HELP FOR PARENTS OF CHILDREN WITH ASPERGER'S & HIGH-FUNCTIONING AUTISM

Education and Counseling for Individuals Affected by Autism Spectrum Disorders

Search MyAspergersChild.com

Help for Sensory Sensitivities in Aspergers Kids

"Is it possible that my AS (high functioning) son’s sensory problems contribute to his meltdowns? What are some of the things I should be aware of that may set him off?"

Kids with Aspergers (AS) and High-Functioning Autism (HFA) often have to deal with extreme sensitivities to everyday sights, sounds, smells, tastes and touch. They also may have problems with balance. Some experts believe that while sensory sensitivity may cause AS and HFA kids to experience meltdowns in the first place, after a while such behaviors become learned. Nevertheless, studies indicate that between 40% and 80% of boys and girls on the autism spectrum do experience sensory sensitivities.

1. Proprioceptive and Vestibular Disorders— These are about orienting yourself in space, keeping your body in balance, and maintaining good posture and movement. In “typical” kids, a complex network of nerves works together with their senses naturally (e.g., they can sit down without looking at their chair, they know where their feet are, they know how to straighten their shirt without looking in the mirror, etc.). But AS and HFA kids have problems with such abilities that operate on the unconscious level for “typical” kids. This makes simple activities like climbing stairs skills that must be learned. Activities that involve complex movements, changes in speed, or hand-eye coordination (e.g., handwriting, playing basketball) become nightmares for many young people on the spectrum.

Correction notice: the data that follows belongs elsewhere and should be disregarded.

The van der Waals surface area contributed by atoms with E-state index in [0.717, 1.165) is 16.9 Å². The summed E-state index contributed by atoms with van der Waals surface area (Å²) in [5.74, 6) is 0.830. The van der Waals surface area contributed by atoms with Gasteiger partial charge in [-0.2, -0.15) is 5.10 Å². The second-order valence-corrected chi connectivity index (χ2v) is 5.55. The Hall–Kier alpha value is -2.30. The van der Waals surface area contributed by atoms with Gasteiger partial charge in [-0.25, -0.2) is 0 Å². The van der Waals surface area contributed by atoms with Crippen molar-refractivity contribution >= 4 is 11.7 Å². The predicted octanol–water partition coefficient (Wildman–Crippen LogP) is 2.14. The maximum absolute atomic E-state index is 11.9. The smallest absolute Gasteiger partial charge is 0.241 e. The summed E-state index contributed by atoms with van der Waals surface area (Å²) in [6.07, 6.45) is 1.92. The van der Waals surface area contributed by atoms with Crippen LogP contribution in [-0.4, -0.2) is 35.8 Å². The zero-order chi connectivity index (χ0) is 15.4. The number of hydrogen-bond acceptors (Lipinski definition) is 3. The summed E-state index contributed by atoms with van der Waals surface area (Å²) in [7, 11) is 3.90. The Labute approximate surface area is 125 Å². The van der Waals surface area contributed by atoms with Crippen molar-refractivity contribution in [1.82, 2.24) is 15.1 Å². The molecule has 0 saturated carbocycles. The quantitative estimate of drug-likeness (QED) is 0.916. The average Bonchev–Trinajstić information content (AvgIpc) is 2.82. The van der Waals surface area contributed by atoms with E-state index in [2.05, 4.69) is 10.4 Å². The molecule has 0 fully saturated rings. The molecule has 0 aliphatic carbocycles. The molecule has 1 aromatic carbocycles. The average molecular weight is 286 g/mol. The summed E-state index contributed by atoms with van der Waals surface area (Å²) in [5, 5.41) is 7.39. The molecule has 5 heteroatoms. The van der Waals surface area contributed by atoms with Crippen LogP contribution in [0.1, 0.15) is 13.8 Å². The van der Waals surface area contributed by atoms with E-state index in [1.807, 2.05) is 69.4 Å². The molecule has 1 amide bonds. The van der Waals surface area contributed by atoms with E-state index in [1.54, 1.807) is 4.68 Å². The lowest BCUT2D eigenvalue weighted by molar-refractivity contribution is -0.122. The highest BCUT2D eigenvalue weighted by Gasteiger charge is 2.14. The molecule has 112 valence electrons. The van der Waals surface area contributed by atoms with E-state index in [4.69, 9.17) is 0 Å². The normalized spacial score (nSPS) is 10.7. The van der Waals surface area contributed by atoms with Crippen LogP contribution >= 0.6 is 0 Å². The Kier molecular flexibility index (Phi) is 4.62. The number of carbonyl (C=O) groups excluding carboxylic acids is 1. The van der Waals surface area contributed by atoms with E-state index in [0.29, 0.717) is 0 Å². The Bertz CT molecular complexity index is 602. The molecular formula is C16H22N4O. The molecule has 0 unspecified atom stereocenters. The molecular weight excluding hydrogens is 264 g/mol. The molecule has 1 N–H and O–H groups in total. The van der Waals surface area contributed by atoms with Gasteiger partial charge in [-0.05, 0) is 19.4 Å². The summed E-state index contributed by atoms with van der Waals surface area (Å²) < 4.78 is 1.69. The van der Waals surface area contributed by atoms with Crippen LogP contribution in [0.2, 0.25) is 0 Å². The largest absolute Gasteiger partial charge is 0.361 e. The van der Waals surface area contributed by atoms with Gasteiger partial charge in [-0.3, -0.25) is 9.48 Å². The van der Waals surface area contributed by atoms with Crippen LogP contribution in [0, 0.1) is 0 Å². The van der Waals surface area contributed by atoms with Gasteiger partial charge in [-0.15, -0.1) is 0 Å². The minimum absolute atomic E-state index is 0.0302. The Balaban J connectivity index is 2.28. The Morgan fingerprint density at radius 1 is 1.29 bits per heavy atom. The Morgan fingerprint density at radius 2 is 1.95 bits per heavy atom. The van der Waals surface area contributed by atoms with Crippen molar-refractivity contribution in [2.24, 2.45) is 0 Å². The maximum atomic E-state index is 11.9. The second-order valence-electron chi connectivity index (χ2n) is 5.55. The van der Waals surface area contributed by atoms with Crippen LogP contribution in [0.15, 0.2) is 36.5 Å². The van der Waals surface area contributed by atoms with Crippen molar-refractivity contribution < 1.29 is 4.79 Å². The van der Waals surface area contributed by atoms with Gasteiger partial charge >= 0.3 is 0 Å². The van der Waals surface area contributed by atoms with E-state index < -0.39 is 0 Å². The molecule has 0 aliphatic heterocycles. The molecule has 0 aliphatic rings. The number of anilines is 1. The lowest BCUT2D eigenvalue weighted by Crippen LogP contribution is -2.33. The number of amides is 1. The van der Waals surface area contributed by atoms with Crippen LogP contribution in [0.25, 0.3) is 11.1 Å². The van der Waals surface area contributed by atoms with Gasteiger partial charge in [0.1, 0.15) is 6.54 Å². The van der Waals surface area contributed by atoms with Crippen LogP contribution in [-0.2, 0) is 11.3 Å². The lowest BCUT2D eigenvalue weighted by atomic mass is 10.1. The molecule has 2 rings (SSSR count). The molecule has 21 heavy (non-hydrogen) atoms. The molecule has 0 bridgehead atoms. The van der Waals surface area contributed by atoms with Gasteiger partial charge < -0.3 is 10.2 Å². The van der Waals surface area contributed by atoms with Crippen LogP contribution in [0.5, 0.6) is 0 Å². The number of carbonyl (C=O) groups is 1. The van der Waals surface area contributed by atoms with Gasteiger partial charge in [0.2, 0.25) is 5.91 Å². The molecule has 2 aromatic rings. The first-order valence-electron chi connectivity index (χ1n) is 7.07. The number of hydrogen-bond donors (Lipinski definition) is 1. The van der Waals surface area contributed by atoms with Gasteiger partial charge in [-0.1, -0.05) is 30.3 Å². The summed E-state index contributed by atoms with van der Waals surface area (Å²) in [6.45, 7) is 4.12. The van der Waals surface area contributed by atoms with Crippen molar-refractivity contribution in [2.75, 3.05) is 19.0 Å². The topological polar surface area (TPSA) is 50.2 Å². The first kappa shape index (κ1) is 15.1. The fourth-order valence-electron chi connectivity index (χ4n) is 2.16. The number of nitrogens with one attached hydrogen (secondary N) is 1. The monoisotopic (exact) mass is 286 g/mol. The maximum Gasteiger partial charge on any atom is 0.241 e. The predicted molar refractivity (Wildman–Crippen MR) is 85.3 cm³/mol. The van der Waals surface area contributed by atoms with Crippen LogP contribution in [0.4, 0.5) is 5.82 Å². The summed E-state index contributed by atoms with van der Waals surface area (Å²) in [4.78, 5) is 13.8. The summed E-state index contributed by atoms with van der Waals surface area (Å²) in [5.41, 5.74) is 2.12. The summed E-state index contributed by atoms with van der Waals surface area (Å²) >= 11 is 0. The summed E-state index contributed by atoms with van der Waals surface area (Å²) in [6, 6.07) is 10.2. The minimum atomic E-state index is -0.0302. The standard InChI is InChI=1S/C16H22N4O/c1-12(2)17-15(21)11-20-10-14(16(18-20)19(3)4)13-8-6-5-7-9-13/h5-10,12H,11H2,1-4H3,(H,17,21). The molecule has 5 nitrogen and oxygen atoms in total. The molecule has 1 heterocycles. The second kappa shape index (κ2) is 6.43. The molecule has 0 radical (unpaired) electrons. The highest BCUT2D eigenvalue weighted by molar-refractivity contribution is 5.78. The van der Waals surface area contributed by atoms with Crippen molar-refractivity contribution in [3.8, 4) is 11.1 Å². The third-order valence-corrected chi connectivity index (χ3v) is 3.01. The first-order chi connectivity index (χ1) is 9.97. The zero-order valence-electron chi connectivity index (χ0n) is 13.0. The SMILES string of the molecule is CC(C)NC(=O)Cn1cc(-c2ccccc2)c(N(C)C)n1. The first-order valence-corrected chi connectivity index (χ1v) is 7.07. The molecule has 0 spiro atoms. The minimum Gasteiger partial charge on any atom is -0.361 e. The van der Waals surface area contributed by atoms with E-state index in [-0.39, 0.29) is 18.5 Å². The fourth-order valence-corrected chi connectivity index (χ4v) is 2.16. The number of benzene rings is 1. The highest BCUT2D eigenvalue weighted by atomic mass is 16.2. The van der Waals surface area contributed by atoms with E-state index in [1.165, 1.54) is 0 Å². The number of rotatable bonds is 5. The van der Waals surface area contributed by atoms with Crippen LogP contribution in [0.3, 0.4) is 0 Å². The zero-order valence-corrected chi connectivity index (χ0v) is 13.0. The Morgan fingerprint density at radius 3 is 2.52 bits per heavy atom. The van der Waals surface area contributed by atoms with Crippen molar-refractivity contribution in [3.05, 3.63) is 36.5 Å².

2. Sight— Visual problems are less common. Only about 1 in 5 children with AS or HFA has them. However, some of these kids get upset by certain pictures, colors or bright lights. Some experience colors as sounds. They often stand too close to others or stare at them inappropriately. They can search for an object and not notice that it is right in front of them. And the majority of AS and HFA kids have problems making eye contact with other people.

3. Sound— Hearing problems are the most common. Some AS and HFA kids seem to hear sounds others don’t. They can be driven to distraction by noises everyone else filters out (e.g., the buzz of fluorescent lights, sirens off in the distance, etc.). The inability to filter out background noises makes it hard for many of these young people to follow conversations or listen to their educators' directions. Some sounds seem actually painful to AS and HFA kids. For example, the youngster may scream at the sound of the vacuum cleaner, or cover his ears at the sound of a police siren. Auditory sensitivity makes it hard for moms and dads to take their special needs child to noisy places (e.g., video arcades, restaurants, movie theaters, etc.).

4. Taste and Smell— Many experts conclude that AS and HFA kids rely more on their senses of smell and taste than sight and hearing. They have strong memories of smells (e.g., they may be able to recognize peers by their unique body odors). Certain smells (e.g., food, cleaning fluids, perfumes, shampoos, lotions, etc.) can make them nauseous. Even everyday substances like toothpaste can make them sick to their stomachs. This makes it hard for them to handle routine places (e.g., school cafeteria, shopping mall, fast food restaurant, etc.). The child’s acute sense of smell and taste may also create eating problems. He may limit himself to certain foods, eat one food at a time, or not allow certain unwanted foods to touch on his plate.